This story is by Victoria Collins and was part of our 2017 Summer Writing Contest. You can find all the Summer Writing Contest stories here.
The phone rang two times before stopping. A few minutes went by and it rang again.
“Rathbone, it’s Morrow.”
“Good morning, Sir. What’s new?”
“It’s Nash. We have reason to believe he knows where you are and has plans to confront you. I’d like to ask you to help us.”
“Of course, Sir. What do I need to know?”
“Only that we’ll be ready when he comes.” The line went dead.
* * *
It was little things. A light would be left on. The picture in the back hallway would be bumped to one side. I would come home to find that Scott, my gray cat, had been let outside. A lot of people wouldn’t notice these things, but I’m the kind of person that always does. I turn lights off, I keep things neat, and I never let Scott out before I head to the bakery each morning. The man who was the reason I had gone into hiding had found me.
I was sitting in my usual spot at the bakery when I spotted him. He’d been in my house the night before. I was beginning to expect to find him waiting for me, but so far, all I ever found were the traces he left behind.
He had his back to me which meant he was waiting for me to leave. I decided not to keep him waiting. Before I even made it all the way out the door, I heard his chair scrape the floor. I kept my normal pace and walked on, like I had done every morning since I’d moved here. After I turned onto 7th Street, he started taunting, “You knew I couldn’t let you disappear. What did you think? That you’d be able to take up the quiet life of some pathetic old man?” I kept walking as though I couldn’t hear him. His frustration became clear as he shouted, “Answer me!”
By now, I was heading up my front walk. He continued, hurrying his pace in an attempt to catch up, “I’ve been watching you. You know that, don’t you? I’d like to come in for a little visit, Rathbone. Catch up on old times.” The smirk on his face was joined by cruel laughter.
I turned to face him. Tucking my newspaper under my arm, I reached into my pocket for my keys, “By all means.” I unlocked the door and gestured for him to head inside. I needed to trust that Morrow knew what he was talking about. He said they would be ready.
I closed the door and began unlacing my shoes. Nash didn’t waste any time, “I’m here because you’ve taken up writing. What is it that you write? I can’t have you telling all of my secrets.” His eyes were calm, but the rage was moments away. He was asking questions and he wasn’t waiting for answers.
I went to the back door to let Scott out. “Scott is a nice name. You know what else is nice? Knowing that I’m about to get what I’ve been waiting for all these years. Now, where are they, Rathbone? You’re not a normal person who writes on a computer or in notebooks. I want to see what you’ve been writing about me! Well? Say something!”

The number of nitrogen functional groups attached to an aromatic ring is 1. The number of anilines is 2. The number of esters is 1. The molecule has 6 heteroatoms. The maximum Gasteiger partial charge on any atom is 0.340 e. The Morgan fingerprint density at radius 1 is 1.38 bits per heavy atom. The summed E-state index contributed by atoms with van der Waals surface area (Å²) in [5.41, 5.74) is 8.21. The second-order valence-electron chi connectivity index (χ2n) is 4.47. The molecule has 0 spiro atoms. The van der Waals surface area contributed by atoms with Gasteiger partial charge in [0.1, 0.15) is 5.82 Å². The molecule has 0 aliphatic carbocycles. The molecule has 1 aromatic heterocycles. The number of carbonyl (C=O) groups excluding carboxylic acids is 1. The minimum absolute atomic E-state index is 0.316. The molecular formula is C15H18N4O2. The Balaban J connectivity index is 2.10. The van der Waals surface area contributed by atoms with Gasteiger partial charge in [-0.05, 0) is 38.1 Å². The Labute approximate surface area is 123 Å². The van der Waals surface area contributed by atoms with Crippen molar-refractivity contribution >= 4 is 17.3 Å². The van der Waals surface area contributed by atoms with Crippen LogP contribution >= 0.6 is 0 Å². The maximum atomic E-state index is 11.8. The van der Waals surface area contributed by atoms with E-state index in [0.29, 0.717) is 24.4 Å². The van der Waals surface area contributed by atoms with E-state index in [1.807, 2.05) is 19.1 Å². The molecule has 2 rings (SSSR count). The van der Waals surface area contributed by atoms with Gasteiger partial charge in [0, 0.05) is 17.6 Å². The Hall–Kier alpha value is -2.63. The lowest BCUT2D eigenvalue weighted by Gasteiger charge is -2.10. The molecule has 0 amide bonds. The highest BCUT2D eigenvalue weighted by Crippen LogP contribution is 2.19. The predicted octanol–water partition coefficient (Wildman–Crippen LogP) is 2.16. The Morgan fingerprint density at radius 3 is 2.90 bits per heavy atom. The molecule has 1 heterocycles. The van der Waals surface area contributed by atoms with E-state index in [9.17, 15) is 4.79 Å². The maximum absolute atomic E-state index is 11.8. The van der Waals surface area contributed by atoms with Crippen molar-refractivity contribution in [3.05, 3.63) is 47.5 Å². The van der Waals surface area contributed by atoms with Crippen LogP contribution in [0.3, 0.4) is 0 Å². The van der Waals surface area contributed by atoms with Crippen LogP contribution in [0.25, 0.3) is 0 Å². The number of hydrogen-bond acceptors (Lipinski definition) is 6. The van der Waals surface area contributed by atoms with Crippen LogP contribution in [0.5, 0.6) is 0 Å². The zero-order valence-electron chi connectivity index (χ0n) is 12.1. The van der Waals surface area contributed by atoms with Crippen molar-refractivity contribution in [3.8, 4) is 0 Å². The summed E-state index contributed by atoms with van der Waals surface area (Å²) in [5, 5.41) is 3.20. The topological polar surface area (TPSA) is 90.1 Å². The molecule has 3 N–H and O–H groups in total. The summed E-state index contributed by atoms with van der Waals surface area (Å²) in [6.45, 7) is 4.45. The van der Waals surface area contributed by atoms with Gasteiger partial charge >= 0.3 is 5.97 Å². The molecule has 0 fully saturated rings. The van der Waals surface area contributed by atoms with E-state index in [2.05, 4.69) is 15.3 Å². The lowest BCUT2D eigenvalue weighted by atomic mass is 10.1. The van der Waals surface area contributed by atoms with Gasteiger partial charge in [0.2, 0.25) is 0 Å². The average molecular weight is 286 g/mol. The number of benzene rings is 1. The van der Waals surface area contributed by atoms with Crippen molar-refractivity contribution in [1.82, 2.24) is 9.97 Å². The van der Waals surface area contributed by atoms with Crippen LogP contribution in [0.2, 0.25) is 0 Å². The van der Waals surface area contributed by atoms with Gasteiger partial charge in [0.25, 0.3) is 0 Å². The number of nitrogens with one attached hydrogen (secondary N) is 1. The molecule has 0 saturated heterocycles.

So, that’s what this was about. That’s why he was after me.
“I’ve known where you were, Rathbone. I’ve watched as you kept on living. Must have been nice being able to spend your days however you wanted, huh? Some of us had to make a living. Some of us had to work for everything that got taken away from us.” I listened and headed to the kitchen to get what he was looking for. He charged ahead of me and shoved me backwards.
“Not so fast,” he was mocking me now, “I’m in charge here! Ask permission.”
“I’ve got something to show you.”
“Ask.” He was enjoying this too much.
“May I show you something, Nash?”
Stepping aside, he sneered, “That’s better. Yes, you may.”
I pulled one of the scrapbooks off of the shelf in my kitchen. There were two of them filled with the pieces I typed up on my typewrite. It wasn’t much, but I knew it was what he thought he was after.
“A scrapbook? Quit wasting my time!”
I held the scrapbook out to him, “Open it.”
He reached forward and yanked it out of my hand. As he cracked it open, his eyes lit up. He had come to the realization that they had been there all along and that the binding had thrown him off. He felt foolish and that angered him. “Are there others? Get them. NOW!”
I remained as calm as I could. I returned to the shelf and removed the other scrapbook.
“That’s it? You better not be hiding anything else, Rathbone.”
He slammed the books down on the table and tore them open, scanning the words as quickly as he could, “Let’s figure out how we’re going to do this.” His brow furrowed. He looked up at me. He flipped through the pages and scanned some more. He pulled the other book over and started going through it. “You’ve got to be kidding me!” His cruel laughter had returned. “What is this junk, Rathbone? What is wrong with you? Who are all these people? You’ve given up your life to do this?”
“They’re people from around here, I –“
“Don’t interrupt me,” he read some more, running his hands through his hair. “I’ll admit, this isn’t what I expected to find, but I’m getting tired, Rathbone. This is where it ends. You ruined my life and it’s time to pay.”
I took a deep breath. This was it. He was about to do what he came to do. My time was running out and there hadn’t been any sign of Morrow. That’s when I saw it. Scott, who had been pawing at the window, raced across the yard. We weren’t alone.